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Spirit of Dodgers Baseball Helped Lead Bay Ridge Man Home

 Hank D'Amato shows his Bay Ridge home.
A Bay Ridge Home With a Brooklyn Baseball Past
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BAY RIDGE — As a child, Hank D'Amato idolized the Brooklyn Dodgers of the day — Jackie Robinson, Pee Wee Reese and Edwin "Duke" Snider, the team's brawny center fielder known as the Duke of Flatbush.

The Duke was D'Amato's salve at age 5, when his best friend, Jimmy LaCerra, paused their stickball game to say he was moving to Flatbush, home of the stadium where the Dodgers played.

“Here I was, devastated. My world was coming apart,” said D’Amato, now a 65-year-old retired transit worker. “Then Jimmy turned to me. He says, ‘Yeah, but I’m moving to Flatbush, the same street Duke Snider lives on. I saw him. He was playing ball with the kids on the block.’”

In the early 1950s, the Duke was one of the best bats in the game, hitting at least 40 homers in five consecutive seasons, according to the Baseball Hall of Fame.

D'Amato lost touch with Jimmy — and baseball — as he grew older. D'Amato married a woman named Karen and they had a daughter.

But his boyhood wonder for the game resurfaced in 1975, when D'Amato and his wife bought 178 Marine Ave., a two-story, battleship gray and green home tucked into a corner of Bay Ridge.

D'Amato was giving the house a fresh coat of paint one afternoon when he took a break, sat on his front steps and an old man walked by.

"Oh, so you bought the Duke's house," the man said.

"What're you talking about?" D'Amato asked.

D'Amato knew Snider had lived in his neighborhood, like many Dodgers players, but he doubted his new fixer-upper had been the Duke's.

"Oh no, it's that house," the man insisted. "My daughter used to babysit for him."

Years passed. The couple welcomed another daughter and D'Amato took a job at a scrap metal business, one of several lines of work he would have.

Then one day in the early '80s, he got a call at work from his wife.

"Would you know Duke Snider if you saw him?" she asked.

"Of course I would. He was my hero," D'Amato replied.

"Well, there's a man here who says he's him, and he has a film crew. But I'm not letting anyone in until you get here," she said.

D'Amato raced home to find the Duke of Flatbush in a plaid blazer and baby blue pants sitting in his family's kitchen with a World Series ring on his hand.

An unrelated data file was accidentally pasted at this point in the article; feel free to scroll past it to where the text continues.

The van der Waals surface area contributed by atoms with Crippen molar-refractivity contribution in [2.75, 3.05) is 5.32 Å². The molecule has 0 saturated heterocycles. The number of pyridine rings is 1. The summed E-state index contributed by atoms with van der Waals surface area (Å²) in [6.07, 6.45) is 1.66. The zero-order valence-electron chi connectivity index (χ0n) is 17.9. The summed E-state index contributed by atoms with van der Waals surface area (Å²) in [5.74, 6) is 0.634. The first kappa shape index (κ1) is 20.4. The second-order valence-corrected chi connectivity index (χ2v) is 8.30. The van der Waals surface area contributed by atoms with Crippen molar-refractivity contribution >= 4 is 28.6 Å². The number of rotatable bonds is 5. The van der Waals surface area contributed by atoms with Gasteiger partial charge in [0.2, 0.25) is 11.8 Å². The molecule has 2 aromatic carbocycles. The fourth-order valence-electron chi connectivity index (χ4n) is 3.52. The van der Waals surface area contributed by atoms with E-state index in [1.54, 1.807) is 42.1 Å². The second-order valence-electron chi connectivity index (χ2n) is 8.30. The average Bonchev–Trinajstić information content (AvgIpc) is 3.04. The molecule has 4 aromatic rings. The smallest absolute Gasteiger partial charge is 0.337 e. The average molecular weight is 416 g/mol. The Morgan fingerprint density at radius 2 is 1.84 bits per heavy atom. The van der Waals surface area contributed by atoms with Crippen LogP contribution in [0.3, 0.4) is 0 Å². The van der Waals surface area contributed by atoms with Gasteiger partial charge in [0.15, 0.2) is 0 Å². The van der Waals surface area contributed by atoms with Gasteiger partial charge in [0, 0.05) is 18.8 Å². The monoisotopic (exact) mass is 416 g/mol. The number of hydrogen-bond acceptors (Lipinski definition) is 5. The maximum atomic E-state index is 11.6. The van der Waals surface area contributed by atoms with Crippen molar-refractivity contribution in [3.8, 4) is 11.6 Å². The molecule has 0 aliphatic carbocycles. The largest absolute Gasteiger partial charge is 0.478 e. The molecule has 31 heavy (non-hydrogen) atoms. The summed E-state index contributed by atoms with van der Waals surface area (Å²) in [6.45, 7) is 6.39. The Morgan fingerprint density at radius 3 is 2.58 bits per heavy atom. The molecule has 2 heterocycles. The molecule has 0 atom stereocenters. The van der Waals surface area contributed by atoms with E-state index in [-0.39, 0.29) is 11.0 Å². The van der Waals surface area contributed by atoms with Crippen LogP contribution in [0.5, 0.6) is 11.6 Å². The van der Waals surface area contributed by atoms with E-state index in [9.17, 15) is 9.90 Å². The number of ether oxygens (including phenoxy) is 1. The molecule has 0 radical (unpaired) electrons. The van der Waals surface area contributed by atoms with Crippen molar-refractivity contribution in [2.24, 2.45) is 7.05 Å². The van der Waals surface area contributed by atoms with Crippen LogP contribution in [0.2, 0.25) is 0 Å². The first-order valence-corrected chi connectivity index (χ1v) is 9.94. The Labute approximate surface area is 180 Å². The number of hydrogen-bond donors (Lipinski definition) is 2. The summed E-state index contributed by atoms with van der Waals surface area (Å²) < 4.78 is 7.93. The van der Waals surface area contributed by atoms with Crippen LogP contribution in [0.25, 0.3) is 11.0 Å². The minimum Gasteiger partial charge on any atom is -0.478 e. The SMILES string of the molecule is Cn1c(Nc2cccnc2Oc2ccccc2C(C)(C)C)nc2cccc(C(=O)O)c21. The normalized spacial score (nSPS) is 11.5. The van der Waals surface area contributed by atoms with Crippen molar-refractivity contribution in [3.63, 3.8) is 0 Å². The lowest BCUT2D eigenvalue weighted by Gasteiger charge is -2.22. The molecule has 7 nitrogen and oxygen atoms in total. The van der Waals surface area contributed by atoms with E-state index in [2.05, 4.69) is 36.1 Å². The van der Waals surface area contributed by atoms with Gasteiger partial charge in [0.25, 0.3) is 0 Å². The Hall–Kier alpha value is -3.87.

"He was a very nice guy, a nice gentleman," D'Amato said. "He even apologized for the film crew for not getting in touch with us beforehand."

The former slugger signed autographs and posed for photos. D'Amato showed off his handiwork on the house and they talked about the neighborhood — what changed, what hadn't.

"They filmed him sitting on our stoop," D'Amato said. "If you look closely at that shot, you'll see us hiding behind the blinds in the porch area, listening to him."

The chance to meet a boyhood idol would be enough to satisfy anyone's nostalgia, but the Marine Avenue house revealed another unexpected childhood connection.

When D'Amato proudly told his parents he had bought the home, his father asked, "Wait, what's the address?"

When the younger D'Amato told his dad where it was, his father shouted.

"Jimmy's parents lived at 179 Marine! We've been sending them Christmas cards every year since they moved!"

D'Amato's childhood friend and his siblings had long since moved away and started their own lives, but two generations of D'Amatos reconnected with the LaCerra family, with the LaCerras heading over right away when they heard Snider was visiting.

D'Amato laughed as he remembered how little Jimmy had confused the Duke's realm — Ebbets Field in Flatbush — with the slugger's actual home. As D'Amato put it, the two boys "didn't know Flatbush from a hole in the wall."

"All those years, I had no idea where Jimmy went. He didn't move to Flatbush at all. He moved here to Marine Avenue," D'Amato said.

"Little did I know, the house that he talked about that Duke Snider lived in was this one. It was just, 'Wow, this is a big circle being completed.'"